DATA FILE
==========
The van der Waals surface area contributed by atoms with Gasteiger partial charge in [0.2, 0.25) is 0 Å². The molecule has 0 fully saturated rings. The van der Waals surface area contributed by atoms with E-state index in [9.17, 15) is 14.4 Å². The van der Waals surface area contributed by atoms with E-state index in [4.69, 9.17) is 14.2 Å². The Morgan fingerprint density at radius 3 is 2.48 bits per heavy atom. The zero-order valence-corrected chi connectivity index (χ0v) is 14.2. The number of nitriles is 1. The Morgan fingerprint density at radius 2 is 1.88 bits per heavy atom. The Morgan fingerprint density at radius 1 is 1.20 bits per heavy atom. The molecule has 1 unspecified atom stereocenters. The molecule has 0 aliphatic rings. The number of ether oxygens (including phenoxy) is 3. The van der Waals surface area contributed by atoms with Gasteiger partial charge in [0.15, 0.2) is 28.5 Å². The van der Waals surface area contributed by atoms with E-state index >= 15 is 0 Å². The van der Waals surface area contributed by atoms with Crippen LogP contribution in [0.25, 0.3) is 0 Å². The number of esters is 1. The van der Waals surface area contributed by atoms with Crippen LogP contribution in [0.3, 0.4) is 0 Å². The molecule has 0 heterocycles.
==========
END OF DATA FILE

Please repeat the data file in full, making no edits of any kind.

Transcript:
The van der Waals surface area contributed by atoms with Gasteiger partial charge in [0.2, 0.25) is 0 Å². The molecule has 0 fully saturated rings. The van der Waals surface area contributed by atoms with E-state index in [9.17, 15) is 14.4 Å². The van der Waals surface area contributed by atoms with E-state index in [4.69, 9.17) is 14.2 Å². The Morgan fingerprint density at radius 3 is 2.48 bits per heavy atom. The zero-order valence-corrected chi connectivity index (χ0v) is 14.2. The number of nitriles is 1. The Morgan fingerprint density at radius 2 is 1.88 bits per heavy atom. The Morgan fingerprint density at radius 1 is 1.20 bits per heavy atom. The molecule has 1 unspecified atom stereocenters. The molecule has 0 aliphatic rings. The number of ether oxygens (including phenoxy) is 3. The van der Waals surface area contributed by atoms with Gasteiger partial charge in [0.15, 0.2) is 28.5 Å². The van der Waals surface area contributed by atoms with E-state index >= 15 is 0 Å². The van der Waals surface area contributed by atoms with Crippen LogP contribution in [0.25, 0.3) is 0 Å². The number of esters is 1. The van der Waals surface area contributed by atoms with Crippen LogP contribution in [0.3, 0.4) is 0 Å². The molecule has 0 heterocycles.